Mind and Body: The Connection between Mental and Physical Health

The idea that symptoms of an illness are not the issue, but instead a manifestation from the depths of consciousness, has been around for centuries. It was popularized in the 1960s when psychotherapist Arthur Janov published his book "The Primal Scream." This concept is based on the belief that our perception of the environment produces signals in our body that we react to. And when we feel those emotions again, they make more signals, and so on. This is what he called "the cycle of pain." He believed that symptoms are a way for our body to get rid of these painful emotions and bring us back to a state where we can process them.

This is why we should pay more attention to how we perceive the world around us and how we react to it. New research shows that negative thoughts and emotions can adversely affect our health, by showing that thoughts have a direct effect on our physical health. Studies have shown that prolonged exposure to negative thoughts and emotions can have adverse effects, such as headaches and stomach problems. This is because prolonged stress impacts the body's immune system, your ability to heal, and your mood and this type of stress can take years off the human lifespan.
A study by the University of London found that people with higher levels of anxiety are more likely to die before their peers. Research has shown that repressed emotions, anger, and poorly managed emotions are linked to various health conditions. Therefore taking care of ourselves, our emotions and our thoughts are paramount.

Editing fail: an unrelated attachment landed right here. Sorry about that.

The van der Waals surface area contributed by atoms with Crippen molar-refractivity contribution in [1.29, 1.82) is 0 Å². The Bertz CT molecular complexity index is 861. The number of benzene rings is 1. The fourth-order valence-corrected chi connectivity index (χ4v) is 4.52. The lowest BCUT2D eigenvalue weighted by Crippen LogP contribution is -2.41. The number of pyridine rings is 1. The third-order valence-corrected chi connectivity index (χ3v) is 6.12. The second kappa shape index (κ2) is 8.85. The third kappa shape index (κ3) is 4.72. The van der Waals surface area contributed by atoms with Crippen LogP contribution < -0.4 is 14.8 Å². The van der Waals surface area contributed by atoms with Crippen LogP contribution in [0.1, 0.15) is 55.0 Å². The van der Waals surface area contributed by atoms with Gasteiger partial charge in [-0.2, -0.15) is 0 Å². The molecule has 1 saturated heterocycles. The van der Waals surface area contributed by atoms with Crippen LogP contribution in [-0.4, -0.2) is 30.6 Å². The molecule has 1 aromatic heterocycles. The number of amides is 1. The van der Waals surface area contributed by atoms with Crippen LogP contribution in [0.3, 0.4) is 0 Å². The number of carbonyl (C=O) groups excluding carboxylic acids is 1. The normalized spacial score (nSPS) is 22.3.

Stress, for instance, can be caused by work, family, relationships, illness, or even environmental factors. Some people tend to deal with stress in unhealthy ways that can lead to more problems. Like overeating, excess alcohol, overworking, the compulsive use of digital devices, and others. Negative emotions are inevitable and everyone will go through fear, doubt, and anxiety at some point in life. The thing is, how we cope with these. Some practices that can help to cope with life struggles in a healthy way are exercising, good sleep hygiene, gratitude journaling, meditation, and therapy.


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